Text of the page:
Sooner or later we all end up with a losing position on a good quality share, we may feel that we can ride out the slump and wait for the market to regain its former glory. One technique we can use to assist is to average down our purchase price. With this strategy we would purchase another parcel of shares at a lower value effectively lowering the average purchase price of the entire holding.
Lets say we own a parcel of 1000 shares has been purchased shares for $10.00, and the position is worth less than the original purchase – Say $6.00 per share. Lets assume that no risk management has been applied (because if it was, you wouldn’t be in this position). Buying another 1000 shares at $6.00 would lower the complete average on the asset to $8.00.
So lets look at the right time and the wrong time to do this. The wrong time is when the market is falling, if you are averaging down into a falling market is very difficult to achieve a good result, because we don’t know how far the price will fall. If the price falls to $3.00 your decision to average down hasnt been a good one. The ramifications of getting this wrong may impact on your positions profitability, it may create an imbalance in your portfolio or in the worst cases give you greater exposure to a dying asset.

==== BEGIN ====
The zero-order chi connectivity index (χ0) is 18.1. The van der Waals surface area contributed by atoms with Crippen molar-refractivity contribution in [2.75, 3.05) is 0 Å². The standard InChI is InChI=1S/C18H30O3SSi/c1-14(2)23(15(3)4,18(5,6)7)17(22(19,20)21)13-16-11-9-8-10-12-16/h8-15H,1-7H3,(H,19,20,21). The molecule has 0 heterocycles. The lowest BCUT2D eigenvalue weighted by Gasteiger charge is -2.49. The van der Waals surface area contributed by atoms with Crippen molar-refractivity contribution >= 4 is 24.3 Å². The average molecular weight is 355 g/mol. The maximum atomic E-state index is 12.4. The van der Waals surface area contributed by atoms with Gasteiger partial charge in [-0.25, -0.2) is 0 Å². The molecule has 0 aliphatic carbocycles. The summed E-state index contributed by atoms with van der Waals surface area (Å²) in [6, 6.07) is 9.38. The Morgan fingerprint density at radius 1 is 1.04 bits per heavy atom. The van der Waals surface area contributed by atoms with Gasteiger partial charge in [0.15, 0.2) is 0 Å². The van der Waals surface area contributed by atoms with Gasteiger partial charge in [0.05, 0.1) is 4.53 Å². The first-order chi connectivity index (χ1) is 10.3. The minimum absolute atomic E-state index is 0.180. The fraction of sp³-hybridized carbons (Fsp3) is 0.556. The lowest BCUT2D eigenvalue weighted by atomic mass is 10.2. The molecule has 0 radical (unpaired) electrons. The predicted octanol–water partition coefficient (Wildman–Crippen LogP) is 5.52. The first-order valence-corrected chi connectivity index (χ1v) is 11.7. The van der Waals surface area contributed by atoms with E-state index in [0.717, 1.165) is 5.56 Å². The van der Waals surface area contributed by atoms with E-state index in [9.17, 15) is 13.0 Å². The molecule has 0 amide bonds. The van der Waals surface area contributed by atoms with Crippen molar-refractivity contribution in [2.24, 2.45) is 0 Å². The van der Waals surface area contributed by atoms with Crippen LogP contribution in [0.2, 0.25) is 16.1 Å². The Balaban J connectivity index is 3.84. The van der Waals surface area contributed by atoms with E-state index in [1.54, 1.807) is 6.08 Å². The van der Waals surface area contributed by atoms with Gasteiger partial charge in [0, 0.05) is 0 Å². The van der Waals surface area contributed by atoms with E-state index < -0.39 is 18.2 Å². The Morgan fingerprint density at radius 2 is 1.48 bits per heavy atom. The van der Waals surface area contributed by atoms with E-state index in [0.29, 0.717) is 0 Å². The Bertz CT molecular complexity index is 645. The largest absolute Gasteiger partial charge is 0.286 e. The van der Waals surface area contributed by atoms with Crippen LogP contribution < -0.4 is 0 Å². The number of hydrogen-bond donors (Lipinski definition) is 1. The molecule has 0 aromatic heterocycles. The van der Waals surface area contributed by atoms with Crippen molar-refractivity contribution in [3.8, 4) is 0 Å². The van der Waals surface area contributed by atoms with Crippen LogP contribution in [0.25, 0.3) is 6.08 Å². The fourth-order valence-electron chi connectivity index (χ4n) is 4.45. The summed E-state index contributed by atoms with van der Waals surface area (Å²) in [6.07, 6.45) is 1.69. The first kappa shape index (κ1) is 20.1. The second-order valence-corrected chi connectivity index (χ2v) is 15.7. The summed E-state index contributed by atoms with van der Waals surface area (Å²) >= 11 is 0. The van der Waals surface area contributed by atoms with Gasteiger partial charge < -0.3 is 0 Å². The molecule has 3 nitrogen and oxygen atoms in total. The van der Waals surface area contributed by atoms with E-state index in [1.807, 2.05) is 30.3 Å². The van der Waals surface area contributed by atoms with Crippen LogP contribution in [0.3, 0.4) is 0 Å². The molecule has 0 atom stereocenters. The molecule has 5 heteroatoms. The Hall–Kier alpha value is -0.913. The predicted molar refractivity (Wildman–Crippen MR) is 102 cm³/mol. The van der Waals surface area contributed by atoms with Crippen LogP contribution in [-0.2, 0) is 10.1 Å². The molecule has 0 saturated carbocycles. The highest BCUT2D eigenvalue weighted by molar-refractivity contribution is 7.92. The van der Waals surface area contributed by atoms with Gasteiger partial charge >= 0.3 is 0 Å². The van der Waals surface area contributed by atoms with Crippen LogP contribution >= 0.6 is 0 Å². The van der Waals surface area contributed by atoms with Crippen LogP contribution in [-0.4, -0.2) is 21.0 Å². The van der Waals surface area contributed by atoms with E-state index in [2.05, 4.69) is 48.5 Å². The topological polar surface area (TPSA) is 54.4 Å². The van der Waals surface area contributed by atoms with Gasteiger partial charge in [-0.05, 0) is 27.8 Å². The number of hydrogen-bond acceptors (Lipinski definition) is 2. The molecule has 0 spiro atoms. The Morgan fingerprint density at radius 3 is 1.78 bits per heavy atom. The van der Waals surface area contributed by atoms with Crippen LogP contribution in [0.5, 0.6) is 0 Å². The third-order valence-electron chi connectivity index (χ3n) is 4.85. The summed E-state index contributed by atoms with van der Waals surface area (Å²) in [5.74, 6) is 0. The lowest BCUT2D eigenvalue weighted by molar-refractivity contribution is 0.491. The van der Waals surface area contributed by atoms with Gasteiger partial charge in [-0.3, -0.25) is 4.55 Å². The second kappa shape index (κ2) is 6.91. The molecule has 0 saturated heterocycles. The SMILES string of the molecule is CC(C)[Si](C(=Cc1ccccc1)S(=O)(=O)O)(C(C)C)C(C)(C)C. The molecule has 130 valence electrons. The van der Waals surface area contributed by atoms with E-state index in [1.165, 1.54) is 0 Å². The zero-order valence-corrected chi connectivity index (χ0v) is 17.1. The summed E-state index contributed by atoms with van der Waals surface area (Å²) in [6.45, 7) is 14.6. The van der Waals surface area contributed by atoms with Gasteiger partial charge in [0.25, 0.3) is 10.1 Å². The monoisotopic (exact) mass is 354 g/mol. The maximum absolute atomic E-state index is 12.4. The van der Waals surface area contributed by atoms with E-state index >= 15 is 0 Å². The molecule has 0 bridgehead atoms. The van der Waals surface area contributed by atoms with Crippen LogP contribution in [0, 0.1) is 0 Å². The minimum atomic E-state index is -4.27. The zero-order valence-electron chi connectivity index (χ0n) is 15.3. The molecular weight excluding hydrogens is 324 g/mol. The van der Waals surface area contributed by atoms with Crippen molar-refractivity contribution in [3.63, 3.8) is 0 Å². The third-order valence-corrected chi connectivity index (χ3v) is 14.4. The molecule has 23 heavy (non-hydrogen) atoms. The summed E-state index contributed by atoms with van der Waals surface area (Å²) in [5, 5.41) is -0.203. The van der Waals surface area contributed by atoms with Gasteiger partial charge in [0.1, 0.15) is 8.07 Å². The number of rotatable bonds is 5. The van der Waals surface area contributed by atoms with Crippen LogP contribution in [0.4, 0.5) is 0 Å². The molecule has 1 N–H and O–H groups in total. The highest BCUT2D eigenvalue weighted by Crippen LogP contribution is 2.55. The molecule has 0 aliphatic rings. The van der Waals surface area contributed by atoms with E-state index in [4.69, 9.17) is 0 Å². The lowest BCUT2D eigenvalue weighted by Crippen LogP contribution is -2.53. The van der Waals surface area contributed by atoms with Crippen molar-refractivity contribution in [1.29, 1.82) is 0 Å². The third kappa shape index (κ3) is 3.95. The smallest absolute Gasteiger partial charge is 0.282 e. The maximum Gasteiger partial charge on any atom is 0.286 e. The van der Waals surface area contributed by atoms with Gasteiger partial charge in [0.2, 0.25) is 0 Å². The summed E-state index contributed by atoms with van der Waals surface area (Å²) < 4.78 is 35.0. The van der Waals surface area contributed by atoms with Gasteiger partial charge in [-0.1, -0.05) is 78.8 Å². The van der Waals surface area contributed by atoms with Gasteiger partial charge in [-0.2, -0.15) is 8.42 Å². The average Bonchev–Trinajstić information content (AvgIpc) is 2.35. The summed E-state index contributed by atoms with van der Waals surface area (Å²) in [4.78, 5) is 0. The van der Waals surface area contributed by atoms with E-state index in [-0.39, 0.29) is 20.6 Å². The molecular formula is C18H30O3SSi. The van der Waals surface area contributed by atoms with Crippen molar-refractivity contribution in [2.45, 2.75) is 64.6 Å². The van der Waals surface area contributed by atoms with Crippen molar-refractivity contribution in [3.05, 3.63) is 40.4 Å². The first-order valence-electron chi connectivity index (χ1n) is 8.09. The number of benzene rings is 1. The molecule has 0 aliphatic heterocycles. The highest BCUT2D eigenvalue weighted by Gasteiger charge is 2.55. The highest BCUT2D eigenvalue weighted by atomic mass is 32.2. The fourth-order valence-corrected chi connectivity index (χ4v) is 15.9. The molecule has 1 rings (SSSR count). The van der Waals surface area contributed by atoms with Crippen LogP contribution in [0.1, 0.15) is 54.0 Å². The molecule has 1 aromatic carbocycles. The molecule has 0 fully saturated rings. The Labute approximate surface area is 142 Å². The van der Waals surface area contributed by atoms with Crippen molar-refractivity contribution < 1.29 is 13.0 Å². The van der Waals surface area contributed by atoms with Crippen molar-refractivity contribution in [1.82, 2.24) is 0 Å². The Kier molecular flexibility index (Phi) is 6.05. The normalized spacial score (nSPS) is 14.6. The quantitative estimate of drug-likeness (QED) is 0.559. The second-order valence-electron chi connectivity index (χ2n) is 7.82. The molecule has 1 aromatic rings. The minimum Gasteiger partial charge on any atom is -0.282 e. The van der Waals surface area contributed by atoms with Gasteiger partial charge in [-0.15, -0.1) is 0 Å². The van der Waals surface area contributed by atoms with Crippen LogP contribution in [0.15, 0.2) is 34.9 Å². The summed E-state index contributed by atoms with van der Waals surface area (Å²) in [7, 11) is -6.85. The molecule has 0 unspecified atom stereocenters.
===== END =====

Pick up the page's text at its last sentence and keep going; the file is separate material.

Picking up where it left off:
A more appropriate time to use this strategy would be to wait for the market to form a support base and bounce – at least in this way the market is moving in your favour again. Try to look at it like entering the position again — does it meet my normal entry criteria, if so its the right time – if not then wait until it does, or forget this strategy.
Ideally averaging down with the market bouncing off a support line and forming a bullish pattern is the time to average down, the stronger the move upwards the more likely you will have a successful trade.
In Short: Don’t Average Down into a falling market, go when the market is rising. Getting this right will give you the ability to lower your original entry price so you may trade out of the position with a profit.